Egypt Viewed As Too Big to Fail, As U.S. Keeps Keeps Sending Aid

It seems that in a democratic election last year, Egypt may have accidentally elected a dictator. Or at least something very close to it.

The nickname "Egypt's new pharaoh" was given to him late in November when the post-revolution president issued a decree preventing any court from overturning his decisions, granting him unchecked power. In December he repealed part of the decree, though that in no way quelled any of the protests that have been creating both chaos and violence in the streets of Egypt essentially since Morsi was elected.

Even now, months later, the civil unrest in Egypt continues with hundreds of thousands of protesters taking the streets daily – some in opposition of the Muslim Brotherhood leader and others in support of — leading to severe violence and ultimately, to Morsi announcing a state of emergency in three cities near Egypt's Suez Canal.

As the chaos in Egypt continues, what exactly does it mean for the U.S.' influence in the Middle East?

Egypt has long been a strong ally of America, playing a crucial role in its cooperation with U.S. officials towards stabilizing peace in the Middle East over the years. It was the first Arab country to join a peace treaty with Israel in 1979, and since then has been "at the center of U.S. strategy to maintain stable relations between Israel and its neighbors," according to Mustafa Asakal, an American University professor.

Morsi had shown that he would be following his predecessor's lead in that sense when he had brokered peace between Israel and Hamas in November, leading to a cease-fire that ended the conflagration that resulted in the deaths of at least 140 Palestinians and 5 Israelis. His peace-making efforts won him praise from Hamas, the U.S. and Israel, though it did little to stifle his opposition at home.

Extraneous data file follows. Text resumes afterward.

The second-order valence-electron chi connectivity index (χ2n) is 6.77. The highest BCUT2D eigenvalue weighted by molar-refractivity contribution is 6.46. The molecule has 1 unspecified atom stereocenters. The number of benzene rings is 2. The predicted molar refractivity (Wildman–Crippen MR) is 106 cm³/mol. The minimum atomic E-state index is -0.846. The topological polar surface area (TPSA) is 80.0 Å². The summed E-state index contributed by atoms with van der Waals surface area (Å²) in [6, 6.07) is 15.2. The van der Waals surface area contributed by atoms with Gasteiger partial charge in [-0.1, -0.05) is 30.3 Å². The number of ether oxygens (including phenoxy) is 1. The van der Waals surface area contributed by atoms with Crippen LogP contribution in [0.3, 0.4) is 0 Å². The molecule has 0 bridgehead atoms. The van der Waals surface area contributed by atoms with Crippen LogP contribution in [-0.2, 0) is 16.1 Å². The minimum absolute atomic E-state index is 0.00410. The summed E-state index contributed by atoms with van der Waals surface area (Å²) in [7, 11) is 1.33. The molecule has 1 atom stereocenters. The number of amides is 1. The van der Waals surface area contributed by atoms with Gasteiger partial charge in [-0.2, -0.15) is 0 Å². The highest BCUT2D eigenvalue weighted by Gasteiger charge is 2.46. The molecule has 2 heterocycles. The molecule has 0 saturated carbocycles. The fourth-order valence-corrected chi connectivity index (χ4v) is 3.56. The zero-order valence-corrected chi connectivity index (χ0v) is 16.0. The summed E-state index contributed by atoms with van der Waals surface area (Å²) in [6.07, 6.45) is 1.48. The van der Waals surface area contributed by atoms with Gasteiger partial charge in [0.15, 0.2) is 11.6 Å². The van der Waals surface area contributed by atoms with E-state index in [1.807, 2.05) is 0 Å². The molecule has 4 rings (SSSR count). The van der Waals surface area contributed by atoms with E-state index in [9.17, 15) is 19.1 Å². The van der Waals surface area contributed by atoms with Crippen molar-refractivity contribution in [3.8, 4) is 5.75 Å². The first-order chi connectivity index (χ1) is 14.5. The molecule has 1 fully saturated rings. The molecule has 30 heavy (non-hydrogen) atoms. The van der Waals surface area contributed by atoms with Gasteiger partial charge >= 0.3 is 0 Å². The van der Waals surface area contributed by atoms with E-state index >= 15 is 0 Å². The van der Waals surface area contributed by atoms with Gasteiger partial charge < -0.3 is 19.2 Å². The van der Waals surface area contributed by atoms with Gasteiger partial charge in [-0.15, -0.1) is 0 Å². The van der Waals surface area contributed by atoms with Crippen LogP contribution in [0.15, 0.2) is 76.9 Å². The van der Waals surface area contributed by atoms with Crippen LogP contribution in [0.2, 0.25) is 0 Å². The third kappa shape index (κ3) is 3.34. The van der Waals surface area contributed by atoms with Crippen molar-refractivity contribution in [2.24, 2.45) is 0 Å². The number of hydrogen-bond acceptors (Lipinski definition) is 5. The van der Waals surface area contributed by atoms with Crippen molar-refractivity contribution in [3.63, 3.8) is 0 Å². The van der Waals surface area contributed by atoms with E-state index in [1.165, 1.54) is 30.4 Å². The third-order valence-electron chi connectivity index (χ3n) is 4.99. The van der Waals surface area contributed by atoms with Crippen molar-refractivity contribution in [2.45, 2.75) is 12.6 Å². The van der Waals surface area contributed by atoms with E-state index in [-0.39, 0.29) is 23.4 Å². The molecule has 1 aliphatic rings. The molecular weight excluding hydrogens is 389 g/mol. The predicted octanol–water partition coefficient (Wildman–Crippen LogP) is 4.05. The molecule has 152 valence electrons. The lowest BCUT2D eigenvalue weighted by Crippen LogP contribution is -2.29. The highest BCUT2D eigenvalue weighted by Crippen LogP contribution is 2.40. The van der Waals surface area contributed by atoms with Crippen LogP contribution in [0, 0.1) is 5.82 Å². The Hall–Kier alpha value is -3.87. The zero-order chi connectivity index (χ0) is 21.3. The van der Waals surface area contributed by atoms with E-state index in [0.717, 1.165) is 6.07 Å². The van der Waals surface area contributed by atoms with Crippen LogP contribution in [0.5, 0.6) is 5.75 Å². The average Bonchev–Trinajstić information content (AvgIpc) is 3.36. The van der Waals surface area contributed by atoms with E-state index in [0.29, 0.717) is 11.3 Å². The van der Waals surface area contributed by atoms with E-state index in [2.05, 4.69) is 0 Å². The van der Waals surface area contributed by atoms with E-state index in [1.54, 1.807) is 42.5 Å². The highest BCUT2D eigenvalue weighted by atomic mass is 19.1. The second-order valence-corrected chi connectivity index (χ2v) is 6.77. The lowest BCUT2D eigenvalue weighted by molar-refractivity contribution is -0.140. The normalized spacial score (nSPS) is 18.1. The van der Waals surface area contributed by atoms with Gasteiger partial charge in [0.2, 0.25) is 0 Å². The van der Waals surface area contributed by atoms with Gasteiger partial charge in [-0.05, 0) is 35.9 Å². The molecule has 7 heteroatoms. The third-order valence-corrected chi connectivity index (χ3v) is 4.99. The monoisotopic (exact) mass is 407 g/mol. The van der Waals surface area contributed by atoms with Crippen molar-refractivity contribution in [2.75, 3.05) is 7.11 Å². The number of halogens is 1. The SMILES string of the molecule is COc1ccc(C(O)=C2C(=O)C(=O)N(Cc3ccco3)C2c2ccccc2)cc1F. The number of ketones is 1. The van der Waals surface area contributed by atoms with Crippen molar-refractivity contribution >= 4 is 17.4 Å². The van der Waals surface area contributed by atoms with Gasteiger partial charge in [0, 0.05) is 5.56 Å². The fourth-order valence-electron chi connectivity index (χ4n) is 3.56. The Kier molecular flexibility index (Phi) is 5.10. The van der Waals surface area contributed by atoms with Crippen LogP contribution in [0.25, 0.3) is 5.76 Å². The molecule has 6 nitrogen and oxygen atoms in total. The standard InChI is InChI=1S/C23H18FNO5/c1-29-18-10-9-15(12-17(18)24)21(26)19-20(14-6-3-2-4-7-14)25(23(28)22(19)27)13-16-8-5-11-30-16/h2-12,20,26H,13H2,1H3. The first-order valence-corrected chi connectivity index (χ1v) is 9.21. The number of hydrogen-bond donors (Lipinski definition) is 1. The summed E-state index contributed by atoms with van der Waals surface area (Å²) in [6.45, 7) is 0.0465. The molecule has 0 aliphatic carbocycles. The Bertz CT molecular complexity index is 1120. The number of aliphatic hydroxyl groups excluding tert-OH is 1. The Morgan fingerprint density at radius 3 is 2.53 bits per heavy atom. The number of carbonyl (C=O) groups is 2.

But going forward, as the violence and chaos in Egypt continues with no clear end in sight, should the U.S. rely on the Arab nation so heavily for assisting in future conflicts in the region? Are they still capable of being a reliable ally for America? Or is their power and influence slipping as the nation's state of turmoil continues?

Although Morsi has shown more sympathy to Hamas than his predecessor Mubarak did, it's important to note that Egypt is still one of the most Israeli-friendly nations in the Middle East, and that just may be an important enough reason for the U.S. to continue good relations with Egypt.

With Israel and Palestine never too far from the brink of war, any peace-brokering capabilities Egypt has to offer are of utmost importance to Israel and consequently, the U.S., regardless of how weak.  

It is for this reason precisely that the U.S.' aid of $1.55 billion will not be delayed or even in question; Israel's need for an economically and politically stable Egypt is essentially America's need for an economically and politically stable Egypt, and it will continue to supply funds to Egypt as long as necessary to procure that regardless of the chaos. In fact, the chaos may just be the reason why, considering that Egypt could be looking at a collapsing economy – something that will only worsen the nation's current state.

Senator John McCain (R-Ariz.) made this crystal clear last week when he said, "the Israelis are in favor of continuing the aid to Egypt. I think that's important. We listen a lot to the Israelis."

How much do you trust the information in this article?

Areej Elahi-Siddiqui

A Pakistani-American undergraduate student at the Seton Hall's School of Diplomacy and International Relations. She enjoys watching inordinate amounts of television, reading far too many books and drinking lots and lots of coffee.

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